A play that examines the violence in war and marriage will surely not leave one feeling buoyant. That said, playwright Martin Crimp’s Cruel and Tender, a modern-day interpretation of Sophocles’s Trachiniae, is a vivid pronouncement about the devastating consequences of unleashed power.
Directed by Academy-Award-nominee Atom Egoyan, Canadian Stage’s Cruel and Tender, which opened at the Bluma Appel Theatre on Thursday, January 26, 2012, retells the story of the warrior, Heracles, who commits atrocities in battle in order for the sake of a woman, whom he then brings home as his lover. Heracles’s wife, Deianeira, must deal with the sharing of her husband with his mistress and collapse of her marriage and concocts a love potion to be administered to her husband, with disastrous results.
In Crimp’s updated version, Heracles is replaced by The General and the war zone becomes Africa, yet the focus of Cruel and Tender is primarily on the home front where Amelia, The General’s wife, reacts to the sudden arrival of his mistress, Laela.
Abena Malika as the allegorically-named Laela delivers a strong performance (including a wonderful singing voice) as the General’s mistress, efficiently conveying the girl’s initial fear and developing confidence in her new surroundings. Jeff Lillico as the General’s son, James, captures the teen’s everyday insouciance that develops into a seething rage at what he had witnessed in Africa. Though not appearing until the latter half of the play, Daniel Kash’s General is convincingly boorish in his incapacitated condition. Arsinée Khanjian’s Amelia lacks credibility in the first act due to a somewhat flat delivery, but gradually rallies the passion indicative of a distraught wife trying to come to terms with her husband’s infidelity. Thomas Hauff provides excitement while exuding a commanding authority as Richard.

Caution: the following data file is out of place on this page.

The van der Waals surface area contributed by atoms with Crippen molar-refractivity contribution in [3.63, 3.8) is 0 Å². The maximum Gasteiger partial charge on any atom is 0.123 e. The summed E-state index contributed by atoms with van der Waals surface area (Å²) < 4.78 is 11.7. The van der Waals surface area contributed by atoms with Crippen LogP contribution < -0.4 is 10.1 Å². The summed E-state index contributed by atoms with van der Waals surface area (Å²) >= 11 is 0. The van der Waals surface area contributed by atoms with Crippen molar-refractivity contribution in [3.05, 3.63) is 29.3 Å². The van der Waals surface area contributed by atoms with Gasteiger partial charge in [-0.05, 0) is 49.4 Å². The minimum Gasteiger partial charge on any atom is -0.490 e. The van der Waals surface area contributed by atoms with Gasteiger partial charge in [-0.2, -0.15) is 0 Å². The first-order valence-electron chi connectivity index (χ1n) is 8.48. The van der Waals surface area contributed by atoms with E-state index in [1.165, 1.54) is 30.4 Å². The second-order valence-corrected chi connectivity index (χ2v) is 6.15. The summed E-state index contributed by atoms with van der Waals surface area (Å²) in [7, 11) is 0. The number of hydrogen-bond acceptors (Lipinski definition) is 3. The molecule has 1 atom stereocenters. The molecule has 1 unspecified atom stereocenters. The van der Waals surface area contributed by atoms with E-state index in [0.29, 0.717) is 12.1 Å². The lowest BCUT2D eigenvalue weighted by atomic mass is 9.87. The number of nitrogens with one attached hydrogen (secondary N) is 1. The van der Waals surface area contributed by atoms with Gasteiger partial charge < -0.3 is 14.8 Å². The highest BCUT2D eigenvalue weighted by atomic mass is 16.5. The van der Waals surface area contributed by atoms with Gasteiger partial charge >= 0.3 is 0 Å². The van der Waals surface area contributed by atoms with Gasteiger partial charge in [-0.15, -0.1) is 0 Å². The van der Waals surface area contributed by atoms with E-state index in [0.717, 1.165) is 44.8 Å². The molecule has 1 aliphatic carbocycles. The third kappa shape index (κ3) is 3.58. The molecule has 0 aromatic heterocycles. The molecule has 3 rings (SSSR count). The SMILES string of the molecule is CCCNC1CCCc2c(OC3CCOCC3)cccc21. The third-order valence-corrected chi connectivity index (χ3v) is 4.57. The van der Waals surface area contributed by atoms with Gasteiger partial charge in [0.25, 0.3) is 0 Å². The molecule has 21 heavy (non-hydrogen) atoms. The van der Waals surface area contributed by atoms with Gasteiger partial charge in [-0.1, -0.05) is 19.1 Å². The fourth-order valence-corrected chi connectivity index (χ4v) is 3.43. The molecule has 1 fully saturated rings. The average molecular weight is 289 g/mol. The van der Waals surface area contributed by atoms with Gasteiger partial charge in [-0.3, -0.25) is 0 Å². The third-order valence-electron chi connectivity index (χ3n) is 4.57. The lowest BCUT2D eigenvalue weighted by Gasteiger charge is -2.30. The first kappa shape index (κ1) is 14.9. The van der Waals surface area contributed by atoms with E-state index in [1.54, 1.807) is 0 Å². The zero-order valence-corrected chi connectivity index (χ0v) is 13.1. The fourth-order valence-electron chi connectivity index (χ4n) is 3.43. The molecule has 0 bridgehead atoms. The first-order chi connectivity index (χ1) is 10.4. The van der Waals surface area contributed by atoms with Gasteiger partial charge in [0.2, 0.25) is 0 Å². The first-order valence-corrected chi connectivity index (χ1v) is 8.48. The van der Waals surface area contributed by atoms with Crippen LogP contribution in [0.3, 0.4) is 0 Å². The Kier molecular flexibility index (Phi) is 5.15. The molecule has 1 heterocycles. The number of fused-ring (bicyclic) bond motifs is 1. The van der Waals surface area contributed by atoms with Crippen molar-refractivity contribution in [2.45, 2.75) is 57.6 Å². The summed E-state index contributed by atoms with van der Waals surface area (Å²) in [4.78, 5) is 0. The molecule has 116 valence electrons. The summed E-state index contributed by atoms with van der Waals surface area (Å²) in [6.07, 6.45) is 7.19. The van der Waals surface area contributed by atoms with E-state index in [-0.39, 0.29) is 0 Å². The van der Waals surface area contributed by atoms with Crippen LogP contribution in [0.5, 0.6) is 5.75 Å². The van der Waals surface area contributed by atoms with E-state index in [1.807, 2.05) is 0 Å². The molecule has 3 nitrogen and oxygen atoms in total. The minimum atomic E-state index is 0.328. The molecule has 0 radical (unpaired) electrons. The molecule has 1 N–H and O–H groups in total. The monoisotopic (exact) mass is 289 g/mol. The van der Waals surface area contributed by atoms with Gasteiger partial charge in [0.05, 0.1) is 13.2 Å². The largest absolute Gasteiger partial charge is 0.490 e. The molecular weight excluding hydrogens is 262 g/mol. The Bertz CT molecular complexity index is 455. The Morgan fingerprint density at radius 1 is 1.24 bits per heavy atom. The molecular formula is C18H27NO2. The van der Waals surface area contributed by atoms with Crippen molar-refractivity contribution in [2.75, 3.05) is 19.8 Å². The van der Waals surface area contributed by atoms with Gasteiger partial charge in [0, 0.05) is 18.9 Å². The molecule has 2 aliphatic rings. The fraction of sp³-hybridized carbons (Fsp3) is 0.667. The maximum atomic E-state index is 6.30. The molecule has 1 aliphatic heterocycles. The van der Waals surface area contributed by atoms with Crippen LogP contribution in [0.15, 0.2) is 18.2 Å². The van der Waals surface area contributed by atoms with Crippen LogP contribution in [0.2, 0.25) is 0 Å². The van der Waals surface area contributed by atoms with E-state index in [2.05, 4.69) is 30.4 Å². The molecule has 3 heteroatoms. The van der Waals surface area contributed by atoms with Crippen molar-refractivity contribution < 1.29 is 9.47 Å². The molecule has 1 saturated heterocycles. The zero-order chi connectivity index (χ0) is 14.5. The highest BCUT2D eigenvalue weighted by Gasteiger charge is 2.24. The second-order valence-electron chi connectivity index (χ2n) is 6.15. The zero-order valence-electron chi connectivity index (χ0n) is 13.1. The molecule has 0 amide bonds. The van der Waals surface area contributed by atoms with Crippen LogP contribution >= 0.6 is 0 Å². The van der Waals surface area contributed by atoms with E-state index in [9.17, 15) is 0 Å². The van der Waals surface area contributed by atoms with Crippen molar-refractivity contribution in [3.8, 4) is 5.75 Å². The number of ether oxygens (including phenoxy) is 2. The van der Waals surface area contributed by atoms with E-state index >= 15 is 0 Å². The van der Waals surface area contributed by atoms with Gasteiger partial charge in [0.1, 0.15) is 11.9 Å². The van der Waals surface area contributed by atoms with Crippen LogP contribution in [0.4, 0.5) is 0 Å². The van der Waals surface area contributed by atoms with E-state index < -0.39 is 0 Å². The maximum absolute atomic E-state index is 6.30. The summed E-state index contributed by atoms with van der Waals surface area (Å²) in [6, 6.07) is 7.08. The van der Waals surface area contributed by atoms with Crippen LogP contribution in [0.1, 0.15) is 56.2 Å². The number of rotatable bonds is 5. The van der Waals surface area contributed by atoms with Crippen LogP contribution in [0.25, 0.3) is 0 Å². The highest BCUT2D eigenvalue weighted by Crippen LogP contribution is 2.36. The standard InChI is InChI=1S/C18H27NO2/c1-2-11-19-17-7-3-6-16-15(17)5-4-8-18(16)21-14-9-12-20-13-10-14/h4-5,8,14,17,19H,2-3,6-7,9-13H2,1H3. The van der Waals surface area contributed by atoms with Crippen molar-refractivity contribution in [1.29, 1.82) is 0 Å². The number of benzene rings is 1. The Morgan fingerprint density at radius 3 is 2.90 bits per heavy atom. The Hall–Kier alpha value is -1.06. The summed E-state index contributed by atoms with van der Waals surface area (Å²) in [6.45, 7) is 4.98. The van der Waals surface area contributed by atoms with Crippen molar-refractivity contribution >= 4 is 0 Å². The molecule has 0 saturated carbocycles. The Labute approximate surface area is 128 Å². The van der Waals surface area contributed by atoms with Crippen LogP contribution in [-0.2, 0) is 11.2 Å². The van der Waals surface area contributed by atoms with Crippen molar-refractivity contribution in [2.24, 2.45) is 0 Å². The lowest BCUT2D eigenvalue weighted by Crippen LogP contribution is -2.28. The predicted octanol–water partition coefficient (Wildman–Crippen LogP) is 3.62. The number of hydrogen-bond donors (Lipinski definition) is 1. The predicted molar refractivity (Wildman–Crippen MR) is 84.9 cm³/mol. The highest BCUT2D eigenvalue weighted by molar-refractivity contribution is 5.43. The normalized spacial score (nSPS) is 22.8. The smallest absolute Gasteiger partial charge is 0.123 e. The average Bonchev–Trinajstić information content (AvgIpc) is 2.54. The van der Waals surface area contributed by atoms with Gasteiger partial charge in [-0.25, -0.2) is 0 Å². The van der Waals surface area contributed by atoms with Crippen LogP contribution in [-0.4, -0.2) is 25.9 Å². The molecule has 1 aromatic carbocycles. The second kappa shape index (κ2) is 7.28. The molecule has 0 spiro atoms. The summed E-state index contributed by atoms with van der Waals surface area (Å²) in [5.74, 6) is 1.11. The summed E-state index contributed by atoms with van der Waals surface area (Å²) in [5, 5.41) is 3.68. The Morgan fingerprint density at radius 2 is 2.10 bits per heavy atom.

Egoyan’s directing was generally well paced; however, at times, the dialogue lagged, which ran the risk of unravelling the whole premise.
Debra Hansen’s modern, all-white set provided a stark contrast to themes of war and violence and hinted at Amelia’s naiveté and insularity from reality. Hanson’s glorious costumes served many functions: providing economic contrasts between African and North American life; signifying Amelia’s transition from innocence to awareness; and highlighting Laela’s youth against Amelia’s middle age.
Michael Walton’s lighting technique deftly signalled temporal changes and was used to particularly great effect when the lights were turned up at blinding capacity to underscore Amelia’s confrontation with the truth. The soulful recordings of Billie Holiday, who came to represent the struggles of African Americans through her song, Strange Fruit, provide a thread throughout the play that links the murder of blacks in Africa with those in the U.S.
Cruel and Tender captures the the current spirit of global terror and revolt; however, the play fails to provide insight into these egregious acts and more importantly, the steps to healing. Perhaps it is this omission that leaves one in a rather confused state at curtain fall.